When Goo Goo Dolls singer John Rzeznik hits the concert stage, he’s transported to the past — but also fully present in the current moment.
Even after 30 years in the business, Rzeznik is still eager to sing all the hits fans know by heart, in addition the band’s newest material. Rzeznik says he’s sent straight back to the ’90s when he sings “Name,” for example, and always remembers where he was when he wrote the song.
“I was told to remember where you were and what you were doing and who you were and who you were with at those times,” Rzeznik said about channeling the same energy of the ’90s, in a Build Series interview. “And it brings you back to that moment. It’s interesting because you’re reliving things.”
Bassist Robby Takac also loves hearing the crowd singing Goo Goo Dolls songs; he calls it “amazing.”
“I’m sure most bands would love to say 30 years later that their bands are still making music and people are still interested and still coming to see them and real life didn’t march in front of them and make them take responsibility and do what normally people do,” Takac said.
But today, Rzeznik also has other things on his mind while playing live, including the idea of connecting and the political divide in the United States.
“I’m standing in a room full of people. And I’m playing a song and all off a sudden pops into my head — half of this room voted for [Donald] Trump and half of this room voted for Hillary Clinton. But a hundred percent of these people are singing this song,” he said.
Rzeznik hopes that in some small way, he and the band are helping bring people together through music.
“I truly believe that all the similarities between all of us are greater than the differences,” he said. “And I believe the differences are being exploited and magnified to keep us off-balance. So music can be one tiny little venial component to the solution.”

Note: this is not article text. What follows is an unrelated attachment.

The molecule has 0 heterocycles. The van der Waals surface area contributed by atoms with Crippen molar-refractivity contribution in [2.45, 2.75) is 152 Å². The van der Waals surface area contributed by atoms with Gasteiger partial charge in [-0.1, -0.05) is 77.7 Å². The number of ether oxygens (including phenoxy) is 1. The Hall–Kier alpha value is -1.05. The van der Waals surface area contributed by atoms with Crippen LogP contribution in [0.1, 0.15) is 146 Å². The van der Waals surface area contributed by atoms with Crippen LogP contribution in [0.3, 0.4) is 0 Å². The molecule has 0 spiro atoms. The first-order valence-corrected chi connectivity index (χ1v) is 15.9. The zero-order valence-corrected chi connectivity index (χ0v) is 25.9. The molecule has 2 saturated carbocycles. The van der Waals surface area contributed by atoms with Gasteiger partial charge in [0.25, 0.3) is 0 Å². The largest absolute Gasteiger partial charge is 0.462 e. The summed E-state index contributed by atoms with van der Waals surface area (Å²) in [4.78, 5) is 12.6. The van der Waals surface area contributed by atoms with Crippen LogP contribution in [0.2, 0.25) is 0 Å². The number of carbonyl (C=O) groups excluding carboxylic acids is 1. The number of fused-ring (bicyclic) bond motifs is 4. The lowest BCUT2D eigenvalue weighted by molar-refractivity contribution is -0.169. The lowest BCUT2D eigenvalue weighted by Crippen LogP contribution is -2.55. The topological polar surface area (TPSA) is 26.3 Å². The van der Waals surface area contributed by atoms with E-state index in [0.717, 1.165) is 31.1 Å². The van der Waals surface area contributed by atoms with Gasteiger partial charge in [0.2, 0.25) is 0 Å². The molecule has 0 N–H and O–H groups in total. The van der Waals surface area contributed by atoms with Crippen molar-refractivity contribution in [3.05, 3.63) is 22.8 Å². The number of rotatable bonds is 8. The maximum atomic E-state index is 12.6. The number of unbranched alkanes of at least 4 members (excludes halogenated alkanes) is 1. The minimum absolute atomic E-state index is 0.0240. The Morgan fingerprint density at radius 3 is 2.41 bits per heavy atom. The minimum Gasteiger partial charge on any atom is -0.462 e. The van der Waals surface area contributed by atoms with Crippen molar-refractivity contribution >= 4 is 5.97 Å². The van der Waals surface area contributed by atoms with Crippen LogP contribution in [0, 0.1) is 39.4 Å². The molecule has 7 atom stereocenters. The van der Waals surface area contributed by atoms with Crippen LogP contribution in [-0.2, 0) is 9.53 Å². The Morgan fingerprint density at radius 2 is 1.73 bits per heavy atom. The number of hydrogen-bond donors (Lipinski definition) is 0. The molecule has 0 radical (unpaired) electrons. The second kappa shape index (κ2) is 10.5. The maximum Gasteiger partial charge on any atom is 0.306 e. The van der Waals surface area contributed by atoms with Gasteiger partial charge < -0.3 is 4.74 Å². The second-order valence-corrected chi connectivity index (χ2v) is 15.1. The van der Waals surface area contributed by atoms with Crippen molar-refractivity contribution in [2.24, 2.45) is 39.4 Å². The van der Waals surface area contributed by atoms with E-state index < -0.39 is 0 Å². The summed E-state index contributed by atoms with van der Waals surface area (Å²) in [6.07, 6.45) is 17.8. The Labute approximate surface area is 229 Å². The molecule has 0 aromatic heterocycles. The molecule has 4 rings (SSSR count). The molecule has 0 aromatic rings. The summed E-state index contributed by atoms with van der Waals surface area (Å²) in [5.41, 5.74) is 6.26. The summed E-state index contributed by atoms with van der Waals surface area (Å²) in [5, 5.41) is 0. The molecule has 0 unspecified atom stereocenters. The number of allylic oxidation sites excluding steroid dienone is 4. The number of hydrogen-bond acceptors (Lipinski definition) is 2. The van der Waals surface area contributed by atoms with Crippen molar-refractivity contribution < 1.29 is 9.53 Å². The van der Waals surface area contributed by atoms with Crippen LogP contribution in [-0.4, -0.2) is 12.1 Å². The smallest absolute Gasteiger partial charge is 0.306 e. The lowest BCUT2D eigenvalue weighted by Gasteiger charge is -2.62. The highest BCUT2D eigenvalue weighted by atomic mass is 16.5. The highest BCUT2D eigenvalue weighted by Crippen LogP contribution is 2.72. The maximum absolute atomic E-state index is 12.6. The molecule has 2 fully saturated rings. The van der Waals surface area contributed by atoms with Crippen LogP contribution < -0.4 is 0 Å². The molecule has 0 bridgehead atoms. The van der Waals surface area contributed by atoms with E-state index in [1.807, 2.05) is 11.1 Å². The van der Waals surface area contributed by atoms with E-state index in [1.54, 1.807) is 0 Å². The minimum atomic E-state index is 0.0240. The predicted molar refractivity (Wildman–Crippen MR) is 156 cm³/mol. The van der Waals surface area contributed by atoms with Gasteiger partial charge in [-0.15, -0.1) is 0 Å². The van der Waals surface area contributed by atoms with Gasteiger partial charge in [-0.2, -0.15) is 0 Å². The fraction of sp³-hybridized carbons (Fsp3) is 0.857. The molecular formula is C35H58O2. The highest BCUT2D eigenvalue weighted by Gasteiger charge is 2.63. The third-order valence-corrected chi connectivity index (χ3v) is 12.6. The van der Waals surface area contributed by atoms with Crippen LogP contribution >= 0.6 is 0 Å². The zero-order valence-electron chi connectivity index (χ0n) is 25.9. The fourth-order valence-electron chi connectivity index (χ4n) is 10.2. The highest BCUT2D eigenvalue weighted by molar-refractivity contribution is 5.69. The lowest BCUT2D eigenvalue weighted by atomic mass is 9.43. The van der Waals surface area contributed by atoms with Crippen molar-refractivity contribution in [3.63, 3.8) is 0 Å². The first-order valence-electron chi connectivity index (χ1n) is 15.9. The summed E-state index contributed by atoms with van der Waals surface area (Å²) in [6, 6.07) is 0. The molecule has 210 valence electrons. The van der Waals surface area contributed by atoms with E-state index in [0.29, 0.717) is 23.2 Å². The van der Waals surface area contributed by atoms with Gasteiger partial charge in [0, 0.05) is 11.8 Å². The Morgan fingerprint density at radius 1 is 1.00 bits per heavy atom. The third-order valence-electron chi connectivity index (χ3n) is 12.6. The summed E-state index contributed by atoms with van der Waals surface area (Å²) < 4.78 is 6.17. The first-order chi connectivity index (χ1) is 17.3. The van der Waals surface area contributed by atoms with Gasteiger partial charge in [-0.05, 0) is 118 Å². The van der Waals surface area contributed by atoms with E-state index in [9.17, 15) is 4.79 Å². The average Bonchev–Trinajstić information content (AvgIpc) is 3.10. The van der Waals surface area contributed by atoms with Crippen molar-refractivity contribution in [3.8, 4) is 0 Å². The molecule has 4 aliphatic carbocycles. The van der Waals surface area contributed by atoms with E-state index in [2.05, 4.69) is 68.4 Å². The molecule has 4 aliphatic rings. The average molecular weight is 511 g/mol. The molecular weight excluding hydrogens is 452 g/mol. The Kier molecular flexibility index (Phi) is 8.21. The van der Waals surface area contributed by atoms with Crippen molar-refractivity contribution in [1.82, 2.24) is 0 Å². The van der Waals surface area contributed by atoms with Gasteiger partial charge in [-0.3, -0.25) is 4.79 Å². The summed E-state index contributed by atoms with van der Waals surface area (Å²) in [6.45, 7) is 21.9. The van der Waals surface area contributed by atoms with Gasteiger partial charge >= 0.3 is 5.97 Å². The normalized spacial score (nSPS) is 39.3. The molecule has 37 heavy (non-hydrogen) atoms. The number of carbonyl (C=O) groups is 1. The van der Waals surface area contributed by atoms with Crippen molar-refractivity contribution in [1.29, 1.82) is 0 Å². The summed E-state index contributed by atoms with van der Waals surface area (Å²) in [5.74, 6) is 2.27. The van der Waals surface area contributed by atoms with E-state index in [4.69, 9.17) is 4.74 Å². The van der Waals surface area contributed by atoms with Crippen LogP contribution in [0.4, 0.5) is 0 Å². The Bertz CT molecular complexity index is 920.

He added, “For the last 20 years we’ve been traumatized, starting with 9/11, then two wars that we’re still fighting and the financial collapse, which was just pure wholesale thievery by the oligarchs of this country. I think people are getting really sick of it. And I think we’re on the cusp of a change.”
Rzeznik speaks to that connection on the band’s new album. He sings about people’s obsession with fame and social media on songs like “Money, Fame and Fortune” and the title track, “Miracle Pill,” but didn’t have an agenda going in to writing the first Goo Goo Dolls album since “Boxes,” which came out in 2016.
“It wasn’t like I was intentionally trying to make these statements. It just sort of came out this way. But we’re living in this world where we’re more and more isolated,” he said. “I think we’re getting more and more emotionally separate from each other and more and more emotionally sick because of it. And I think a lot of that has to do with social media and the way people are isolated by themselves in front of computers. It’s like, I have 10,000 friends. But yes. You’ve never been in a room with them. I think people are really lacking for real human connection.”
Rzeznik says instead of relying on social media for communication, he calls people on the phone and spends time with family and friends ― in person. In his own way, Rzeznik is trying to build connections while staying focused on making a living and writing music for those longtime fans.
“I’m a guy that has to go home and pay the bills and answer to my wife and my 2-year-old. And just, real life is so awesome,” he said. ”I’m a songwriter and that’s more important than being a rock star.”
Check out the full Goo Goo Dolls interview below.
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